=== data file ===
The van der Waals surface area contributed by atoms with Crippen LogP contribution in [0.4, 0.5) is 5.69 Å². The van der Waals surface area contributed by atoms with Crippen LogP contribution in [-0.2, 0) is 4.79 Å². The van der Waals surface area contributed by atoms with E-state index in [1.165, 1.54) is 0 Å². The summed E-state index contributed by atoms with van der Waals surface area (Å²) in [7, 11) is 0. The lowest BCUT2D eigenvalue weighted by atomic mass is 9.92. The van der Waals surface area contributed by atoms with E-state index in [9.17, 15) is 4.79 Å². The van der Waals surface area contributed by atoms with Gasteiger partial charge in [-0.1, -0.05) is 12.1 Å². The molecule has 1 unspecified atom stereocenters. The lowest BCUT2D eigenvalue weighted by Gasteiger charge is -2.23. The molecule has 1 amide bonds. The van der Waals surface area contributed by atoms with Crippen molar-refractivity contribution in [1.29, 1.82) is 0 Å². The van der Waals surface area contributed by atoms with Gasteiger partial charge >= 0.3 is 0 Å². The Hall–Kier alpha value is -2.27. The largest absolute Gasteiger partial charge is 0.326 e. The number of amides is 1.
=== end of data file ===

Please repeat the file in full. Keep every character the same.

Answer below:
The van der Waals surface area contributed by atoms with Crippen LogP contribution in [0.4, 0.5) is 5.69 Å². The van der Waals surface area contributed by atoms with Crippen LogP contribution in [-0.2, 0) is 4.79 Å². The van der Waals surface area contributed by atoms with E-state index in [1.165, 1.54) is 0 Å². The summed E-state index contributed by atoms with van der Waals surface area (Å²) in [7, 11) is 0. The lowest BCUT2D eigenvalue weighted by atomic mass is 9.92. The van der Waals surface area contributed by atoms with E-state index in [9.17, 15) is 4.79 Å². The van der Waals surface area contributed by atoms with Gasteiger partial charge in [-0.1, -0.05) is 12.1 Å². The molecule has 1 unspecified atom stereocenters. The lowest BCUT2D eigenvalue weighted by Gasteiger charge is -2.23. The molecule has 1 amide bonds. The van der Waals surface area contributed by atoms with Crippen molar-refractivity contribution in [1.29, 1.82) is 0 Å². The van der Waals surface area contributed by atoms with Gasteiger partial charge >= 0.3 is 0 Å². The Hall–Kier alpha value is -2.27. The largest absolute Gasteiger partial charge is 0.326 e. The number of amides is 1.